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Opportunity Cost – Trading Financial Gain for Security

June 1, 2010 · 146 comments

in Personal Finance

Whenever I think about the extra twenty-five cents I seem to have at the end of every week, I try to decide what the absolute best allocation of that money is.    That is because, we want to have enough money to do the following:

  1. Retire early
  2. Travel
  3. Afford health care

However, we are in our early forties now, and we don’t have as many ‘compounding years’ as we did when we first started working.  Since we also don’t have as much time to save, we have to maximize each spare dime we have.  That leads me to the question – what am I giving up by investing a certain way?

For example, we really want to get our house paid off.  We have an aggressive payment plan, even though our interest rate is only 4.75%.   Is paying off this debt getting us closer to reaching our three goals than putting  our money elsewhere?   In other words, what is the opportunity cost of paying off our mortgage?

One option for discretionary funds is to contribute to a 529 college savings plan.  In Michigan, you get a tax credit for money placed into a 529 account (up to 10,000 dollars), and the tax rate in Michigan is 4.6%.   Besides the tax benefit, there is also the chance that the  investment will grow (or drop), and you may also earn dividends on your investment.  Chances are, we would make more on our money by investing in a 529 plan than paying off our mortgage.    So there may be opportunity cost by investing spare money into our mortgage versus our 529 account.   However, we are willing accept a possible smaller return (debt reduction) to gain the security that comes from having less debt.   (Side note:  We do save for college.  However, we do not contribute the maximum amount allowed for tax benefits.  This is an area I may be revisiting.)

Another place for us to invest our extra money besides our mortgage is general savings, which in our case, would be used for when we hopefully retire early.  This is where I really struggle.  Could I ‘make’ more money by investing  in high-yield dividend stocks than I would gain by putting that extra money toward paying off the mortgage?  The answer is probably yes.   Again, we are trading financial gain for security.   I just keep thinking that when the mortgage is paid off, the reward of not having that debt hanging over us is well worth the amount of money we would forego by investing more aggressively.    However, I know that we have a killer interest rate and a lot of people would say we are crazy to put our money toward paying off the mortgage.

So, what do you think?  Are you willing to trade financial gain for security?  Or, do you focus more on generating income through your investments and let the debt take care of itself?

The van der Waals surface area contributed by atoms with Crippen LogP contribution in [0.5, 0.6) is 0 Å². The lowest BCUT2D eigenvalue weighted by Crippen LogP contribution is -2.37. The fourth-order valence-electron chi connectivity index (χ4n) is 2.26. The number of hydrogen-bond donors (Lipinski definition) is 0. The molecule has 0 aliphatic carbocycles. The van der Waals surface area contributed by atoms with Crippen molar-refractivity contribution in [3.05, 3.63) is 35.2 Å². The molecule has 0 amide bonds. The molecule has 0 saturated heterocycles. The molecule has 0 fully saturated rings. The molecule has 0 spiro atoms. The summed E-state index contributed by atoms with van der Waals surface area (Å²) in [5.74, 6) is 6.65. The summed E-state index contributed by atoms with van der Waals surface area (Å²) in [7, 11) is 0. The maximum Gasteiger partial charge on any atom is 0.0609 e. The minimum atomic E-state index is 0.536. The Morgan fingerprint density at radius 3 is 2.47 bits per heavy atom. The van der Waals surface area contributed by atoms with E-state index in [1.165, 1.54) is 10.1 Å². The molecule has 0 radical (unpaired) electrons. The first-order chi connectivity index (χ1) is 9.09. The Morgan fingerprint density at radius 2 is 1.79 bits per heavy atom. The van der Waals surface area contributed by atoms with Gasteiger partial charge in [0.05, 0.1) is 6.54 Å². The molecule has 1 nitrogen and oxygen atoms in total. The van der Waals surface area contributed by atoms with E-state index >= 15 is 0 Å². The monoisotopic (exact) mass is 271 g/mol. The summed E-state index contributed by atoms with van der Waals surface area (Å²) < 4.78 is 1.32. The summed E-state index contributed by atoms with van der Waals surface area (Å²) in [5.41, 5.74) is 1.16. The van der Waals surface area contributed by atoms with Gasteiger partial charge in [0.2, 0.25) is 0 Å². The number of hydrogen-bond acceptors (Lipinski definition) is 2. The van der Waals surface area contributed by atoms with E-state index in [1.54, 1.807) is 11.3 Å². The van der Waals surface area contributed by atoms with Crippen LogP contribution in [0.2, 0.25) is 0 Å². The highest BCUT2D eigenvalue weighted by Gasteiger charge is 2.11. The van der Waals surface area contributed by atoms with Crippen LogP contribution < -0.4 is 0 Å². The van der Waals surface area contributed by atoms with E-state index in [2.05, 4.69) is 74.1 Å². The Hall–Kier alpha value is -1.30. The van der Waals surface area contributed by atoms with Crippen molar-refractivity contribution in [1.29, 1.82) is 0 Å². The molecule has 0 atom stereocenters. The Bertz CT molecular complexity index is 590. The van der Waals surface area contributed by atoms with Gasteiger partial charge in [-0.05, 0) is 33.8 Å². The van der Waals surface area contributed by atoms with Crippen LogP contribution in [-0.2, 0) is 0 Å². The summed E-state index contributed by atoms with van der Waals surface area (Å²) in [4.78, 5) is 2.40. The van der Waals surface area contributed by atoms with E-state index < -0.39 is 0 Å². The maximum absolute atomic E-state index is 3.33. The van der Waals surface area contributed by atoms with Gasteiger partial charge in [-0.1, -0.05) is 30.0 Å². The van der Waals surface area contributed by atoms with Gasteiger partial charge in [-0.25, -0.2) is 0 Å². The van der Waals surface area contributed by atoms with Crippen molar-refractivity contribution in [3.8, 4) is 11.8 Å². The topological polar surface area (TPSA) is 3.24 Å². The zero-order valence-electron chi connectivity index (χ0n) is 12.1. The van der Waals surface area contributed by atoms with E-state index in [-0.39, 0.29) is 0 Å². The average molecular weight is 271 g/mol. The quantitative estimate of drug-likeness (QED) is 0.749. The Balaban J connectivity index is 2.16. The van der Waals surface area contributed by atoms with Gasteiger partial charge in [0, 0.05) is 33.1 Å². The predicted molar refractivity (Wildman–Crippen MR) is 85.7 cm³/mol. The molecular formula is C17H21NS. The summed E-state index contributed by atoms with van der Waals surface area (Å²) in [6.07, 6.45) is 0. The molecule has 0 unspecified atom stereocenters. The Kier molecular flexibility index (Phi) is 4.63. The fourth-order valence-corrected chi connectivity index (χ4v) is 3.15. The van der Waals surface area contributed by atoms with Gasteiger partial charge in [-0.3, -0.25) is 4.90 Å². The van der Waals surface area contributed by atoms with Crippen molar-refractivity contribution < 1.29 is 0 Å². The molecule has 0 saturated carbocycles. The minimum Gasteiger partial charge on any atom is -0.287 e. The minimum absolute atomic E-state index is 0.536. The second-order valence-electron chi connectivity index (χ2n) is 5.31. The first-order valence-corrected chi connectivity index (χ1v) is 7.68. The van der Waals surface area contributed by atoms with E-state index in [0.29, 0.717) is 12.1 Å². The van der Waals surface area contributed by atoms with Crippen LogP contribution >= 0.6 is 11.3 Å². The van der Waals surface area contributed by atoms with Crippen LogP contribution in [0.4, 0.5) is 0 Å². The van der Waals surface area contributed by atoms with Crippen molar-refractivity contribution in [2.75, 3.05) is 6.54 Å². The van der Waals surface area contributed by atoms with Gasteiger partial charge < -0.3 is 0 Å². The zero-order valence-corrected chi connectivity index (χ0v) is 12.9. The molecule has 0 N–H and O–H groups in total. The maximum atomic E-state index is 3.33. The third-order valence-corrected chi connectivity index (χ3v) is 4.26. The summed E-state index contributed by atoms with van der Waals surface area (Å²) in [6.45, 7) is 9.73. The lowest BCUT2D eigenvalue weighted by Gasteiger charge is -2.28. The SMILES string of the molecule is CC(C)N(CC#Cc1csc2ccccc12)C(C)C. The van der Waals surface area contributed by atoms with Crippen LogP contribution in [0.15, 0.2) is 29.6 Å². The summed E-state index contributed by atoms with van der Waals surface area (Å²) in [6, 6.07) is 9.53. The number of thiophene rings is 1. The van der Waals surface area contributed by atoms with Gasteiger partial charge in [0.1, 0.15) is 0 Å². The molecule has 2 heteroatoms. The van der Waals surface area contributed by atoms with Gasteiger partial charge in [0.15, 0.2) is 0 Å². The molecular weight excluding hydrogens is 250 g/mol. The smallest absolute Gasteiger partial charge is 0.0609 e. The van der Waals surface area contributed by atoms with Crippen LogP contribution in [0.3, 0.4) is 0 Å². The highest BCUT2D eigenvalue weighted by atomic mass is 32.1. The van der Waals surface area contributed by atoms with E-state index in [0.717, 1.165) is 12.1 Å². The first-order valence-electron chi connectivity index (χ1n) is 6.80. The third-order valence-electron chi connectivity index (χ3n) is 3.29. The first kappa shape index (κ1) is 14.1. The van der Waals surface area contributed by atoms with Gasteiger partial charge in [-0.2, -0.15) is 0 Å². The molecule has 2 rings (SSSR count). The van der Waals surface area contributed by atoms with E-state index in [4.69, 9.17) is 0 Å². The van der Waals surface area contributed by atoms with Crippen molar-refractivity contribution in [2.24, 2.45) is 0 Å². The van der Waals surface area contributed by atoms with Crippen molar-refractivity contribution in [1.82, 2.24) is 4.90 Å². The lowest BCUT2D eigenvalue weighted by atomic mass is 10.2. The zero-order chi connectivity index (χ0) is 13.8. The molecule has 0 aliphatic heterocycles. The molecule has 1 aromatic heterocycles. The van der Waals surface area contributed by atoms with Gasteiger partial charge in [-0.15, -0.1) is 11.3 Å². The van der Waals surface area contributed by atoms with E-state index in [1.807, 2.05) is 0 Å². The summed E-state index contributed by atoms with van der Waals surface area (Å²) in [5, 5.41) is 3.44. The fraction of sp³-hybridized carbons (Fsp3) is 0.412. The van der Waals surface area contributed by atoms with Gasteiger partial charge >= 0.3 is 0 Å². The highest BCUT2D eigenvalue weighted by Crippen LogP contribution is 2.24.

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{ 16 comments… read them below or add one }

Budgeting in the Fun Stuff June 1, 2010 at 1:51 pm

Usually I save aggressively and let the debt take care of itself, but we recently plunged into the idea of debt freedom. Even though our car loan is “only” at 4.6%, we’re decimating our savings accounts to pay it off. We’re then paying ourselves back and attacking the mortgage even more than we already do…

Financial security (debt freedom) will feel even sweeter than stock returns.


Kris June 1, 2010 at 2:09 pm

Hey Budget – that is what I am hoping for, that freedom will feel fantastic. Of course, that freedom is way down the road for us.

Another thing I am hoping is that if a lot of our ‘savings’ is hidden in our home, that come financial aid time for college, we may possible get some if we don’t have as much in savings. Who knows though. We probably don’t qualify for anything, but it is worth a shot. I have no idea what the limitations are on financial aid these days.


Budgeting in the Fun Stuff June 2, 2010 at 10:15 am

My parents seriously thought about buying land for their retirement dream house just so my little sisters would be eligible for financial aid. Thankfully, my younger sister who is currently in college got merit scholarships like I did and my parents bank accounts didn’t matter so much…


Kris June 2, 2010 at 4:19 pm

BFS – I think Michigan got rid of a lot of their state-funded scholarships because our state is broke. Why finance education, right?

I would love if my kids earned some scholarships. However, I think that is getting harder and harder because there is so much competition out there for the same money. Good job to you and your sisters!


Vitaeus June 1, 2010 at 3:10 pm

Pay off the house, the freedom you will gain from having to pay less per month for your living expenses, will pay big dividends, when you are looking to pay for kids college and for your retirement, whenever that is.